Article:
He knew the whole time. He tells Olivia that his whole life changed after the election. His original plan was to kill the contractor, kill his wife, and then kill himself. But when his wife reacted the way she did, he decided to go with it, because he would give a second chance.

A lot of what happens in this episode is a result of election night. A better title the episode would have been 4,359. That number is repeated often. The wife says it at least half a dozen times as she explains to Olivia that after the election their lives changed. The Governor was short 4,359 votes.

“One county in Ohio changed our lives,” the Governor’s wife says.

ABC

Source: ABC

That could be true for all the characters gathered around the shadowy round table. As Verna points out to Olivia, Cyrus gets to run the country, Mellie gets to be Mellie, and Verna got a seat on the Supreme Court. The question is, what did Olivia get?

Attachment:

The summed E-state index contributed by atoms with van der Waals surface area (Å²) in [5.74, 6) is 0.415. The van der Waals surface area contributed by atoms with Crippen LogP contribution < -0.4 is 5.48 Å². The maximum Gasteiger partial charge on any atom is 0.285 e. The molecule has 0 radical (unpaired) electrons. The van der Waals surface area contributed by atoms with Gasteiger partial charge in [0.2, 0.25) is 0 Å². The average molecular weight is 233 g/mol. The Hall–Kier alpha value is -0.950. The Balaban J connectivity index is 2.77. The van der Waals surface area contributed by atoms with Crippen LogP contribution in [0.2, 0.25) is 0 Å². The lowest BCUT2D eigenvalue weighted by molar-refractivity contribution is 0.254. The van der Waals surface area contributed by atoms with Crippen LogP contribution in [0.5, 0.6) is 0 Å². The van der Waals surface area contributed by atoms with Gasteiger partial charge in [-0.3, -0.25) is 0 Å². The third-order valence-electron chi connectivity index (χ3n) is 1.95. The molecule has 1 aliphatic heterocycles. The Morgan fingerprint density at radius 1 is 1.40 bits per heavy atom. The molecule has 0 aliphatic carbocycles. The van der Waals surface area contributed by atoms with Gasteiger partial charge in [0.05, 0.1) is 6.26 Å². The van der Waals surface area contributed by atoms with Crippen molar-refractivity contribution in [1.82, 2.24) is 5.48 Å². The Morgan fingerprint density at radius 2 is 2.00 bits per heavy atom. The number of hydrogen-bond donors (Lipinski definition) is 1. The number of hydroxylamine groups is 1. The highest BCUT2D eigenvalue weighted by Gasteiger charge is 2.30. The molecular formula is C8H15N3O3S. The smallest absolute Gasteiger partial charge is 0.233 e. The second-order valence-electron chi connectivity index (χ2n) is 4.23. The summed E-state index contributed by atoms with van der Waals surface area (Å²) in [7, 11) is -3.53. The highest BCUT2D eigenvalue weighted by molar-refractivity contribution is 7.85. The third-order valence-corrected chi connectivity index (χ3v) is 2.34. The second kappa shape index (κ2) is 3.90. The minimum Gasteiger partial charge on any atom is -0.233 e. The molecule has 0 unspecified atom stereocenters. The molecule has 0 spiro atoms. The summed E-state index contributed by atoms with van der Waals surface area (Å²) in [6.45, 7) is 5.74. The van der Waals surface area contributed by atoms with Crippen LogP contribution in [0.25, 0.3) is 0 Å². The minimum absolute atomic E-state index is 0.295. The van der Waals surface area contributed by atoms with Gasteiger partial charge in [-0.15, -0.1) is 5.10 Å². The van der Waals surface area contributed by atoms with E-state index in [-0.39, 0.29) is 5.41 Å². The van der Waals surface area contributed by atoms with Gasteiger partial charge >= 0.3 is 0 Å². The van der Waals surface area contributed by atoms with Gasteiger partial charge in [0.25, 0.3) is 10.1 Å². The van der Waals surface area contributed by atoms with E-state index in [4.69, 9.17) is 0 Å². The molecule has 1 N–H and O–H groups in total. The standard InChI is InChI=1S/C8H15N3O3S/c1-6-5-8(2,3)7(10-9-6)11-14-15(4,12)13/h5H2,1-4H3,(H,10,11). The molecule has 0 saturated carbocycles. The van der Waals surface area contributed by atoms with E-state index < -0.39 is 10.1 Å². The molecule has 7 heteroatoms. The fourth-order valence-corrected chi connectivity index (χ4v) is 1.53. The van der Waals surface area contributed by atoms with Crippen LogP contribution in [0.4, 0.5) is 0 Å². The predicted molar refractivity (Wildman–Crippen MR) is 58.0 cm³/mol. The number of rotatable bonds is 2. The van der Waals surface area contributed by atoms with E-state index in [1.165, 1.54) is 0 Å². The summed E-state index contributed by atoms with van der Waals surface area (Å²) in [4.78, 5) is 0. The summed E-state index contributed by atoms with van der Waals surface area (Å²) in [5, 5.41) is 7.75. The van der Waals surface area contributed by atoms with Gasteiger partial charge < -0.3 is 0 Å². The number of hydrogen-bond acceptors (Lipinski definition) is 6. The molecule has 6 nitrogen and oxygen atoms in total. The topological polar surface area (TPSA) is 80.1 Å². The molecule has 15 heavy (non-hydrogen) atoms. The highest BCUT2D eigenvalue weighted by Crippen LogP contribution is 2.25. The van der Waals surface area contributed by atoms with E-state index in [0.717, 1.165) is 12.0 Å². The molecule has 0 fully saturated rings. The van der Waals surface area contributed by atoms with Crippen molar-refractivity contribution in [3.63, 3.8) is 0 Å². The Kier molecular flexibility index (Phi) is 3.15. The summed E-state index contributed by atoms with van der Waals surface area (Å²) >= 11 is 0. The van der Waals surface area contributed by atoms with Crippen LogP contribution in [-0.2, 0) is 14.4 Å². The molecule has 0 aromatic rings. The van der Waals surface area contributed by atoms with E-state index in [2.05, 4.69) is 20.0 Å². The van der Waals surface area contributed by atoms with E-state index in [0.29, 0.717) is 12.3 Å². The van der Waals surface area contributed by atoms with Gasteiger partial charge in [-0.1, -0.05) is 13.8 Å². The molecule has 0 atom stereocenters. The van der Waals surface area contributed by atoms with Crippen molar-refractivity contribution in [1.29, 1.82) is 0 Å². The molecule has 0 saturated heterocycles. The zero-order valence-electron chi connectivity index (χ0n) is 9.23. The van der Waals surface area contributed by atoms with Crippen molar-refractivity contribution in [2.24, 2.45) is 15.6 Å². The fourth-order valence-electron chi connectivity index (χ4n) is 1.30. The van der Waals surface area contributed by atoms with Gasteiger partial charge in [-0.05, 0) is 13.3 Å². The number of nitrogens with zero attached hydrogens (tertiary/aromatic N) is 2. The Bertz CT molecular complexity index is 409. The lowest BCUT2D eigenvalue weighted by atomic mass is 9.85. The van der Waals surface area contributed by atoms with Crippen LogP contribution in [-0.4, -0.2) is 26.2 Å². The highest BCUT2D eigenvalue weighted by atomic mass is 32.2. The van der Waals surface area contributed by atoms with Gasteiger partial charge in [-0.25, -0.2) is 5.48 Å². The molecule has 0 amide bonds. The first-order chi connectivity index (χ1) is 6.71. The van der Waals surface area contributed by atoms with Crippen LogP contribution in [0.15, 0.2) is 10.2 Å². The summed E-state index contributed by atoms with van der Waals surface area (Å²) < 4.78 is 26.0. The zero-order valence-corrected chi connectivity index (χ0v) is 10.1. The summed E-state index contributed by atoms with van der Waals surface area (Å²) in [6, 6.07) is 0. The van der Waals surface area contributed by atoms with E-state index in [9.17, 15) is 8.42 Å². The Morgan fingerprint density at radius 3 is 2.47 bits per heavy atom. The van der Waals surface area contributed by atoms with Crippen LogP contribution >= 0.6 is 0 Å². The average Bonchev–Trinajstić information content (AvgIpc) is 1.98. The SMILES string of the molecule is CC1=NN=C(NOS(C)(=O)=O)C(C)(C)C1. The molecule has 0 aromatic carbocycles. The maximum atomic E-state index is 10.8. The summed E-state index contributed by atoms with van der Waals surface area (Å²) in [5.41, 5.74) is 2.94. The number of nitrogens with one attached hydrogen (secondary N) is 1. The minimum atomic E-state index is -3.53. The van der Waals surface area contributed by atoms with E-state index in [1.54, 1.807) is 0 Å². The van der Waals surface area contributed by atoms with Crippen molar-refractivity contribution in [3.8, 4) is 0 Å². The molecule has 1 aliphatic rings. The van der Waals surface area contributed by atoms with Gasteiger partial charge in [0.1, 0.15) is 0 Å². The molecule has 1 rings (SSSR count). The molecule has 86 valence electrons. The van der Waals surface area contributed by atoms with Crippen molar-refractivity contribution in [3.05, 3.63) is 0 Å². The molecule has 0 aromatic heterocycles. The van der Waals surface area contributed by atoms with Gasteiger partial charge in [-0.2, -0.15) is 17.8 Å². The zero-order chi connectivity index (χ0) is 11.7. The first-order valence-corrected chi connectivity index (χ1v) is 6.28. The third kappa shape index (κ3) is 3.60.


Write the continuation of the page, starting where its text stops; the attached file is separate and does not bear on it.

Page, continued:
We are led to believe that Olivia was supposed to get Fitz. Olivia continues to turn down invitations by Addison to go on a date. Cryus inquires about it, and before Olivia can answer, he says, “All roads lead to Fitz.” It is clear that Olivia still has feelings for Fitz. But there is nothing she can do about that. She tells Addison not to stop calling, but right now she is not ready.

Randomly, a girl who Huck meets at an AA meeting, gives him her phone number (classic write it on the hand stuff). The two go out on a date. I hate to do this, but what?!? Anybody else think there’s something fishy about this girl?

The cliffhanger, as always, comes at the end of the episode. As Huck is preparing for his date, Abby gets on his computer to type in the girl’s phone number. She notices a sticky note that has the name of the grill and time that David was supposed to meet a guy connected to Cytron. She follows a few leads, and finds out that the guy was a plant.